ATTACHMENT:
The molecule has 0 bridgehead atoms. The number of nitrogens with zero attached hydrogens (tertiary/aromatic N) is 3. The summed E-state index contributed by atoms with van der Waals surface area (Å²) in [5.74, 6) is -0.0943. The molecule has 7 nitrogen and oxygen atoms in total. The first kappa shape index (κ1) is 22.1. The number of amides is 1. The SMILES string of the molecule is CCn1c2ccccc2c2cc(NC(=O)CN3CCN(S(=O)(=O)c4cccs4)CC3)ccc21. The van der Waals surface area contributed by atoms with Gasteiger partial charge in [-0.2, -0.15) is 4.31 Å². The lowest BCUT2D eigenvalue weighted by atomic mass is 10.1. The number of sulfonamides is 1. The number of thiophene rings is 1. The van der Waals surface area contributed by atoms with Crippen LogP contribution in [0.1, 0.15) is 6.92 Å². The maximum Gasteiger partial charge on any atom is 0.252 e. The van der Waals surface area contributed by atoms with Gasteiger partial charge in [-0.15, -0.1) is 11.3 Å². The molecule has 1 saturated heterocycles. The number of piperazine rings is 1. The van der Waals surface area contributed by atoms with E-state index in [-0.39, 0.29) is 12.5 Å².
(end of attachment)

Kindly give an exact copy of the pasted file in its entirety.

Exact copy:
The molecule has 0 bridgehead atoms. The number of nitrogens with zero attached hydrogens (tertiary/aromatic N) is 3. The summed E-state index contributed by atoms with van der Waals surface area (Å²) in [5.74, 6) is -0.0943. The molecule has 7 nitrogen and oxygen atoms in total. The first kappa shape index (κ1) is 22.1. The number of amides is 1. The SMILES string of the molecule is CCn1c2ccccc2c2cc(NC(=O)CN3CCN(S(=O)(=O)c4cccs4)CC3)ccc21. The van der Waals surface area contributed by atoms with Gasteiger partial charge in [-0.2, -0.15) is 4.31 Å². The lowest BCUT2D eigenvalue weighted by atomic mass is 10.1. The number of sulfonamides is 1. The number of thiophene rings is 1. The van der Waals surface area contributed by atoms with Crippen LogP contribution in [0.1, 0.15) is 6.92 Å². The maximum Gasteiger partial charge on any atom is 0.252 e. The van der Waals surface area contributed by atoms with Gasteiger partial charge in [-0.15, -0.1) is 11.3 Å². The molecule has 1 saturated heterocycles. The number of piperazine rings is 1. The van der Waals surface area contributed by atoms with E-state index in [-0.39, 0.29) is 12.5 Å².